Serious Security Flaw in Google Apps Script Plugged Before Exploit Hit Google Drive

Serious Security Flaw in Google’s Apps Script Programming Language Fixed Before Disaster

Google’s Apps Script is a JavaScript-based, programming language which is often regarded as one of the more efficient options for lightweight application development. It has been widely used to develop simple tools for work management and has served as the backbone for add-ons and extensions for Google Docs, Sheets and Slides.

But like every other programming language on the planet, Google’s offering too has its flaws and limitations. However, a recently discovered vulnerability in the Apps Script programming language could have allowed hackers to target cloud users by delivering malware via Google Drive, the search giant’s very own online file storage solution.

The serious vulnerability was spotted by cybersecurity firm, Proofpoint, whose experts have pointed that the vulnerability could have been exploited to deliver any form of malware to unsuspecting user’s devices. However, the good news is that so far, no such reports of evil acts committed by leveraging the flaw have been reported.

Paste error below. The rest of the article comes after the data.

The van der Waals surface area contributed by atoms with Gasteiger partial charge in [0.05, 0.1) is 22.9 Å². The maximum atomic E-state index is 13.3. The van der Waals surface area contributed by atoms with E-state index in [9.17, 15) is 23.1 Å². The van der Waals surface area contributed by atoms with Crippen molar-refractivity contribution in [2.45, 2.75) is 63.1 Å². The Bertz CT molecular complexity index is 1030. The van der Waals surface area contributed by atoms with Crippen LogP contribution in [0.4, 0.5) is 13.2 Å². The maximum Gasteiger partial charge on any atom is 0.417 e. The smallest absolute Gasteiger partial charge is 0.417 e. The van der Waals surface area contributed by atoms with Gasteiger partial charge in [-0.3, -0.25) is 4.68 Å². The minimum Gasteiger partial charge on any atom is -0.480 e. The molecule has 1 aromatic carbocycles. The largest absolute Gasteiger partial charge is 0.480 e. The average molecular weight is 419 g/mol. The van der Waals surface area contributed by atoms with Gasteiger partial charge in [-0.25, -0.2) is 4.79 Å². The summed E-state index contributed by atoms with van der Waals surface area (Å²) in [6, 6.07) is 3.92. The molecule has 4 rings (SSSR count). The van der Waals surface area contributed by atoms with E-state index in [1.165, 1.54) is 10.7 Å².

Regarding the malware’s method of action and its potential to inflict damage, Proofpoint security researcher, Maor Bin said:

Proofpoint research has found that Google Apps Script and the normal document sharing capabilities built into Google Apps supported automatic malware downloads and sophisticated social engineering schemes designed to convince recipients to execute the malware once it has been downloaded. We also confirmed that it was possible to trigger exploits with this type of attack without user interaction.

Moreover, the aforesaid bug could have been exploited by hackers to dish out malware at an even more threatening scale than they have done previously with Microsoft Office macros through the SaaS (Software As A Service) route.

But what’s more worrisome is the fact that unlike past instances of hackers exploiting Google apps, which was dependent on users opening a fake Google Docs link, the recently discovered flaw could send a legitimate link to unsuspecting users to do the dirty deed.

Proofpoint alerted Google of its findings before making the report public, and the company has since implemented necessary measures to fix the flaw and prevent it from being abused.

VIA Silicon Angle
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